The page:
Cider testing project batch #1

As I watched my first batch of cider for the year bubble away I realized that I would have issues repeating any delicious cider.  Most of this is due to the fact I have to use whatever random varieties of apples that I find that are ripe.  The flavors of the different varieties mixed together make for delicious drinking.  Just not a consistent flavor.  So to do some experimenting I am getting multiple bottles of a local organic cider that has no preservatives in it.  This will make for more consistency as I try different amounts of sugar, or honey, or brown sugar,  and experiment with different yeasts. And the nice thing is that the cider I am getting is in 1 gallon glass bottles so all I have to do is add the yeast and an air lock.

gallon of cider to ferment
gallon of cider to ferment

This first batch will be a simple batch with no added sugars or clarifiers

Hard cider ingredients:

  • apple mix: organic unfiltered Cider.  (my first time use of pasteurized cider)
  • yeast: Champagne

Measurements:

  • Original Gravity (OG): 1.058
  • Final Gravity (FG): pending
  • estimated alcohol amount at FG of 1.0=8.0%

This is the sweetest cider I have seen with no added sugar.  Normally I have to add a lot of sugar to get to that high of reading.

I labeled the bottle with a sharpie so I don't get them mixed up as I start up more batches
I labeled the bottle with a sharpie so I don’t get them mixed up as I start-up more batches

I realized as I added the picture that I forgot a zero on the reading……It will still be good.  The cider is sweet but has a great flavor.  I think I will like this better than the batches that I made last year.  Sour apples make for a very sour cider.  Which is good for those that like sour apple vodka.  I prefer a nice dry smooth cider though.

Jalapeno Wine

That is an odd wine to make you think as you see the title.  It is very much an odd wine that is not for the faint of heart to drink.  But there is a purpose other than making something strange to drink.  It sounded good to add to recipes that call for adding a little white wine to.  Marinating a steak or two came to mind when I first saw this recipe. You get the wine flavor plus a little bit of spice to it also (or a lot if you use Habanero peppers instead).  This batch was originally just an experiment to see how it would turn out.  But it is actually a great wine to drink.  Just burns a little going down.  I am going to use a quart of it the next time I make cheese to make a Spanish cheese called Formaggio Ubriaco.  This cheese is normally made using a dark red wine, but I thought it would be good for a spicy cheese also. Might need to do one with red and one with the spicy to compare.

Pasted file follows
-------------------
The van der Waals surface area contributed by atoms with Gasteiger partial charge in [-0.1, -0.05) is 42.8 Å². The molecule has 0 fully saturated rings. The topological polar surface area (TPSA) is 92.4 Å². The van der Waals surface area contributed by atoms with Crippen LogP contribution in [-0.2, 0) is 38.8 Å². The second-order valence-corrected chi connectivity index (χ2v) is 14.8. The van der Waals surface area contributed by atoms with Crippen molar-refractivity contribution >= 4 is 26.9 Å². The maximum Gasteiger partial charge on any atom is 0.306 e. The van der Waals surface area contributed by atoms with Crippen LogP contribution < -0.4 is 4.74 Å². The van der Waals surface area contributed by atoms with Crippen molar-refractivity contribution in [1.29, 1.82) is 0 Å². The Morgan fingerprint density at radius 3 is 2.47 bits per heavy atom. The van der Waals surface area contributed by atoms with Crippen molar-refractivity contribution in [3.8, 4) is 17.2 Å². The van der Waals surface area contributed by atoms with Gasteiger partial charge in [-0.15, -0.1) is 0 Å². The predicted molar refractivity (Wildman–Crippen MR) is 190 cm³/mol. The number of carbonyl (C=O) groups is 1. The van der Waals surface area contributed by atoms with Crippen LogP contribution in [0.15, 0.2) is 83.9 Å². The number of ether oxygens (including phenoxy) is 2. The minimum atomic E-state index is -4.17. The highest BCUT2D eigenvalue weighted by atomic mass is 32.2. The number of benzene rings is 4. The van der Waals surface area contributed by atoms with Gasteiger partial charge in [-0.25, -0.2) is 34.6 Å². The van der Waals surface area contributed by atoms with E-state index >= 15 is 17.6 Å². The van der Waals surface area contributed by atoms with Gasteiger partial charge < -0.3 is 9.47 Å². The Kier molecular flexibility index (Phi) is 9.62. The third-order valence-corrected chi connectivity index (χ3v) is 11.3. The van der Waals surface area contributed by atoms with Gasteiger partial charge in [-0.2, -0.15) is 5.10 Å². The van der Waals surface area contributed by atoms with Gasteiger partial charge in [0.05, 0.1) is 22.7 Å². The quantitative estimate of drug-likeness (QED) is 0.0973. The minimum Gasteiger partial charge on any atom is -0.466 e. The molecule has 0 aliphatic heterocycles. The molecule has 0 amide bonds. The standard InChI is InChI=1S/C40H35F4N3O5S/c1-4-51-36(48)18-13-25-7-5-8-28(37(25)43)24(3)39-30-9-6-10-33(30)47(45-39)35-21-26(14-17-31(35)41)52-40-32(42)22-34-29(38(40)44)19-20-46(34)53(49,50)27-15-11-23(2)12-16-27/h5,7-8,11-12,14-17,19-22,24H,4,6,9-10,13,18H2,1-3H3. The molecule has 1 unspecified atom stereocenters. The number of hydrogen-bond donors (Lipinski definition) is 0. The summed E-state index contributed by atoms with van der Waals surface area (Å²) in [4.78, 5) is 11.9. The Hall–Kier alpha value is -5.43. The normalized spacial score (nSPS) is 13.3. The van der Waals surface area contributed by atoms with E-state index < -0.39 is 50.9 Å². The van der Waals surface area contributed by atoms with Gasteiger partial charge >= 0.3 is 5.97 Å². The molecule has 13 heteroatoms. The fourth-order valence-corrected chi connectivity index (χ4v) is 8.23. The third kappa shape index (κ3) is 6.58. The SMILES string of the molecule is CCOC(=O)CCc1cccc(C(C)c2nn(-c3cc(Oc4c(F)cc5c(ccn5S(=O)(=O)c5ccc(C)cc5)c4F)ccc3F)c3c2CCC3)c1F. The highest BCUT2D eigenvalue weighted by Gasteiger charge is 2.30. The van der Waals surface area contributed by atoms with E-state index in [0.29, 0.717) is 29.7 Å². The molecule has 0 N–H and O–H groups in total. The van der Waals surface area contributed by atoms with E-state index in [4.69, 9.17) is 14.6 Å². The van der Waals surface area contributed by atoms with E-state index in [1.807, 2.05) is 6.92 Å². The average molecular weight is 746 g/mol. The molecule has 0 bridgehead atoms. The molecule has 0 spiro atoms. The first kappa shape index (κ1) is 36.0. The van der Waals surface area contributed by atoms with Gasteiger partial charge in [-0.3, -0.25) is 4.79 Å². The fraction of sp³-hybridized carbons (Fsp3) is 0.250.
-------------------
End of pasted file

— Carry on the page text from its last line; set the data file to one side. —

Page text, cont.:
If you have never made wine before then you may like to pick up a book or two on the process before you start.  Making wine is not a difficult thing to do, but there are some basic knowledge that you need before starting (I think I can see another topic to write-up)

Ingredients:

  • 16 large jalapeno (I only used 8 in this batch to keep it from being to spicy)
  • 1 lb golden raisins chopped or minced
  • 2 lbs finely granulated sugar
  • 1 1/2 tsp acid blend
  • 1/2 tsp pectic enzyme
  • Water to one gallon
  • 1 crushed Campden tablet
  • 3/4 tsp yeast nutrient
  • Pasteur Champagne Yeast

Make sure you wear rubber and stem and cut your peppers into pieces.  Then add to a food processor with 2 cups of water and coarsely chop them.  Don’t chop them to small our you will have trouble straining them out later in the process. Separately from the peppers, chop up your raisins. Then add your raisins and peppers into a  nylon straining bag, Add the peppers while you have it over your primary fermenting container so you catch the water that was in when you chopped them. Tie the bag and leave in the primary. Next add the remaining ingredients except for pectic enzyme and yeast. Stir well to dissolve all the sugar. Cover the primary, and set aside 12 hours. Add pectic enzyme, and set aside another 12 hours. At the end of the 24 hours add your yeast. Stir the mix daily for 7 days. After 7 days, while wearing rubber gloves, squeeze the nylon bag to recover any liquid in it. Transfer the rough wine to secondary glass carboy and Put your airlock on. Ferment to absolute dryness (took me about 60 days). Rack into clean secondary and refit airlock and wait some more.  Rack two more times, 30 days apart. Wait final 30 days and rack into bottles. You can use for cooking or drink immediately. If you are bottling it for cooking I would recommend using smaller bottles than the standard wine bottle size.